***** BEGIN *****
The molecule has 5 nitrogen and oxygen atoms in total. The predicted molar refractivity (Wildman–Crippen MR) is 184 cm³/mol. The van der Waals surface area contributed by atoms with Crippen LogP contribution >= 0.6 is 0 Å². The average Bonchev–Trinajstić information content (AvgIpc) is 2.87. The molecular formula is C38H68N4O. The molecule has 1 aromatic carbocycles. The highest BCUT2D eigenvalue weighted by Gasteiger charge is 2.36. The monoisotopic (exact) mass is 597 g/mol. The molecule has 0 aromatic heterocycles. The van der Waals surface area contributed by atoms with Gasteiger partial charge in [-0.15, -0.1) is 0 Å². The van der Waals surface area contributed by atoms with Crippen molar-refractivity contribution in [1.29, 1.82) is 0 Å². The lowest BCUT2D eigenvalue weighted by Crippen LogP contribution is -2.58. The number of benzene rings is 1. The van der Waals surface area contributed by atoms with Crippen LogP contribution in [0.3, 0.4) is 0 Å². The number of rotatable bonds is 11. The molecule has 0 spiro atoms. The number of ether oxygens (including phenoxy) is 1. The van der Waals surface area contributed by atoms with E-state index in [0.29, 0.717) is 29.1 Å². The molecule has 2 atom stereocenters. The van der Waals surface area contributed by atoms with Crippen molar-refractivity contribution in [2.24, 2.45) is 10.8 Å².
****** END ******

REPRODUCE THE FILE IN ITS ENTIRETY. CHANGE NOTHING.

The molecule has 5 nitrogen and oxygen atoms in total. The predicted molar refractivity (Wildman–Crippen MR) is 184 cm³/mol. The van der Waals surface area contributed by atoms with Crippen LogP contribution >= 0.6 is 0 Å². The average Bonchev–Trinajstić information content (AvgIpc) is 2.87. The molecular formula is C38H68N4O. The molecule has 1 aromatic carbocycles. The highest BCUT2D eigenvalue weighted by Gasteiger charge is 2.36. The monoisotopic (exact) mass is 597 g/mol. The molecule has 0 aromatic heterocycles. The van der Waals surface area contributed by atoms with Gasteiger partial charge in [-0.15, -0.1) is 0 Å². The van der Waals surface area contributed by atoms with Crippen molar-refractivity contribution in [1.29, 1.82) is 0 Å². The lowest BCUT2D eigenvalue weighted by Crippen LogP contribution is -2.58. The number of benzene rings is 1. The van der Waals surface area contributed by atoms with Crippen LogP contribution in [0.3, 0.4) is 0 Å². The number of rotatable bonds is 11. The molecule has 0 spiro atoms. The number of ether oxygens (including phenoxy) is 1. The van der Waals surface area contributed by atoms with E-state index in [0.29, 0.717) is 29.1 Å². The molecule has 2 atom stereocenters. The van der Waals surface area contributed by atoms with Crippen molar-refractivity contribution in [2.24, 2.45) is 10.8 Å².